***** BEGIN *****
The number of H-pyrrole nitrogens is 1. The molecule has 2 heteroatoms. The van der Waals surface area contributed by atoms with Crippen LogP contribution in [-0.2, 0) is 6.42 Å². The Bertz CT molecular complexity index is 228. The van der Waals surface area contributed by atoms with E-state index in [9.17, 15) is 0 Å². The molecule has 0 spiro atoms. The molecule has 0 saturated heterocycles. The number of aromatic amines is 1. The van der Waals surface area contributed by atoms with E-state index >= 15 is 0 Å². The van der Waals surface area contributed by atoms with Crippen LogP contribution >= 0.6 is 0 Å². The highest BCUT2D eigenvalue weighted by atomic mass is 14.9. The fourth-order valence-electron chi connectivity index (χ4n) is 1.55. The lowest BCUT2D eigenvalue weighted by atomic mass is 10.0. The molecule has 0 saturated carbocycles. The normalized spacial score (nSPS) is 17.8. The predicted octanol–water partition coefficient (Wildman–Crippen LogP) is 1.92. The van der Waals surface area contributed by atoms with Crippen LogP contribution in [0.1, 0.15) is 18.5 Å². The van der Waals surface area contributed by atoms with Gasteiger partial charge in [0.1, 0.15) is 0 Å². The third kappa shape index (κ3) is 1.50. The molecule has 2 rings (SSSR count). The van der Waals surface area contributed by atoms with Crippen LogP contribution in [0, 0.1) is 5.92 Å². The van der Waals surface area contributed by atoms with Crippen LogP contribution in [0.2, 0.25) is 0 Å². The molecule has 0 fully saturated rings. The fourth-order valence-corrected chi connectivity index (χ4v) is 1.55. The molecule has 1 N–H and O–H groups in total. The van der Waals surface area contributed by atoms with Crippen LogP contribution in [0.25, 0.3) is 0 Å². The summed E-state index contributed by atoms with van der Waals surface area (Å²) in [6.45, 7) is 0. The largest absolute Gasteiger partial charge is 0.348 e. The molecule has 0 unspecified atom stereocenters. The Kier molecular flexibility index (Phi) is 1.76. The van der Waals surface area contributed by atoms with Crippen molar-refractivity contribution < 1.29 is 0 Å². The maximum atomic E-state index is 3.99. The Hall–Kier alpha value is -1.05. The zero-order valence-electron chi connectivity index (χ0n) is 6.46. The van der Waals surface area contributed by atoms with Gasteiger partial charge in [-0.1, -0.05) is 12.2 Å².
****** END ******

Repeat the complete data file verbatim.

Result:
The number of H-pyrrole nitrogens is 1. The molecule has 2 heteroatoms. The van der Waals surface area contributed by atoms with Crippen LogP contribution in [-0.2, 0) is 6.42 Å². The Bertz CT molecular complexity index is 228. The van der Waals surface area contributed by atoms with E-state index in [9.17, 15) is 0 Å². The molecule has 0 spiro atoms. The molecule has 0 saturated heterocycles. The number of aromatic amines is 1. The van der Waals surface area contributed by atoms with E-state index >= 15 is 0 Å². The van der Waals surface area contributed by atoms with Crippen LogP contribution >= 0.6 is 0 Å². The highest BCUT2D eigenvalue weighted by atomic mass is 14.9. The fourth-order valence-electron chi connectivity index (χ4n) is 1.55. The lowest BCUT2D eigenvalue weighted by atomic mass is 10.0. The molecule has 0 saturated carbocycles. The normalized spacial score (nSPS) is 17.8. The predicted octanol–water partition coefficient (Wildman–Crippen LogP) is 1.92. The van der Waals surface area contributed by atoms with Crippen LogP contribution in [0.1, 0.15) is 18.5 Å². The van der Waals surface area contributed by atoms with Gasteiger partial charge in [0.1, 0.15) is 0 Å². The third kappa shape index (κ3) is 1.50. The molecule has 2 rings (SSSR count). The van der Waals surface area contributed by atoms with Crippen LogP contribution in [0, 0.1) is 5.92 Å². The van der Waals surface area contributed by atoms with Crippen LogP contribution in [0.2, 0.25) is 0 Å². The molecule has 0 fully saturated rings. The fourth-order valence-corrected chi connectivity index (χ4v) is 1.55. The molecule has 1 N–H and O–H groups in total. The van der Waals surface area contributed by atoms with Crippen LogP contribution in [0.25, 0.3) is 0 Å². The summed E-state index contributed by atoms with van der Waals surface area (Å²) in [6.45, 7) is 0. The largest absolute Gasteiger partial charge is 0.348 e. The molecule has 0 unspecified atom stereocenters. The Kier molecular flexibility index (Phi) is 1.76. The van der Waals surface area contributed by atoms with Crippen molar-refractivity contribution < 1.29 is 0 Å². The maximum atomic E-state index is 3.99. The Hall–Kier alpha value is -1.05. The zero-order valence-electron chi connectivity index (χ0n) is 6.46. The van der Waals surface area contributed by atoms with Gasteiger partial charge in [-0.1, -0.05) is 12.2 Å².